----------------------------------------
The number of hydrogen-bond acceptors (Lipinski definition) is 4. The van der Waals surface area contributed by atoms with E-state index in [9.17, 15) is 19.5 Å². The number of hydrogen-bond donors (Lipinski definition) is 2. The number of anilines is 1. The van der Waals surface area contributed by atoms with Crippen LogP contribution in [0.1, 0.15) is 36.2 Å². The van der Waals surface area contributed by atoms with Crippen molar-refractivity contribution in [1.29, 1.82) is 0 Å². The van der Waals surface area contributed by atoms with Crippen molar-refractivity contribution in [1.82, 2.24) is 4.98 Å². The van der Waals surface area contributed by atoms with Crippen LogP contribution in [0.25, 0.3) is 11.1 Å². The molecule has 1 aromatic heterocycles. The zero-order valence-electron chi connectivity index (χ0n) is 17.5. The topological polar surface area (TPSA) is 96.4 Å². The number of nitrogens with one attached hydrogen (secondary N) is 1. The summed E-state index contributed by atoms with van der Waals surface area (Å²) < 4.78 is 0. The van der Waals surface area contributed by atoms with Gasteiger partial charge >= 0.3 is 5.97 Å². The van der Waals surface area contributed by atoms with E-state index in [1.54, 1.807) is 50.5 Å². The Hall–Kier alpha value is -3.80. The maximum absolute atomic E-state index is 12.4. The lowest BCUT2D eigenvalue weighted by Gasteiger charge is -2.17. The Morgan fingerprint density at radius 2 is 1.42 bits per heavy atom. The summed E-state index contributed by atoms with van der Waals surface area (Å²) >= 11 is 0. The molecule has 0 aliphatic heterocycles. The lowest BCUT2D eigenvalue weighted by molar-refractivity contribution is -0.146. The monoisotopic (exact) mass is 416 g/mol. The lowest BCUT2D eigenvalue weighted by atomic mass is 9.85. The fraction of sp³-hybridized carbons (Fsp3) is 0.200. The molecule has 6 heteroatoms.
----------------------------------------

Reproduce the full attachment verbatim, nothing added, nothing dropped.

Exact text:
The number of hydrogen-bond acceptors (Lipinski definition) is 4. The van der Waals surface area contributed by atoms with E-state index in [9.17, 15) is 19.5 Å². The number of hydrogen-bond donors (Lipinski definition) is 2. The number of anilines is 1. The van der Waals surface area contributed by atoms with Crippen LogP contribution in [0.1, 0.15) is 36.2 Å². The van der Waals surface area contributed by atoms with Crippen molar-refractivity contribution in [1.29, 1.82) is 0 Å². The van der Waals surface area contributed by atoms with Crippen molar-refractivity contribution in [1.82, 2.24) is 4.98 Å². The van der Waals surface area contributed by atoms with Crippen LogP contribution in [0.25, 0.3) is 11.1 Å². The molecule has 1 aromatic heterocycles. The zero-order valence-electron chi connectivity index (χ0n) is 17.5. The topological polar surface area (TPSA) is 96.4 Å². The number of nitrogens with one attached hydrogen (secondary N) is 1. The summed E-state index contributed by atoms with van der Waals surface area (Å²) < 4.78 is 0. The van der Waals surface area contributed by atoms with Gasteiger partial charge >= 0.3 is 5.97 Å². The van der Waals surface area contributed by atoms with E-state index in [1.54, 1.807) is 50.5 Å². The Hall–Kier alpha value is -3.80. The maximum absolute atomic E-state index is 12.4. The lowest BCUT2D eigenvalue weighted by Gasteiger charge is -2.17. The Morgan fingerprint density at radius 2 is 1.42 bits per heavy atom. The summed E-state index contributed by atoms with van der Waals surface area (Å²) >= 11 is 0. The molecule has 0 aliphatic heterocycles. The lowest BCUT2D eigenvalue weighted by molar-refractivity contribution is -0.146. The monoisotopic (exact) mass is 416 g/mol. The lowest BCUT2D eigenvalue weighted by atomic mass is 9.85. The fraction of sp³-hybridized carbons (Fsp3) is 0.200. The molecule has 6 heteroatoms.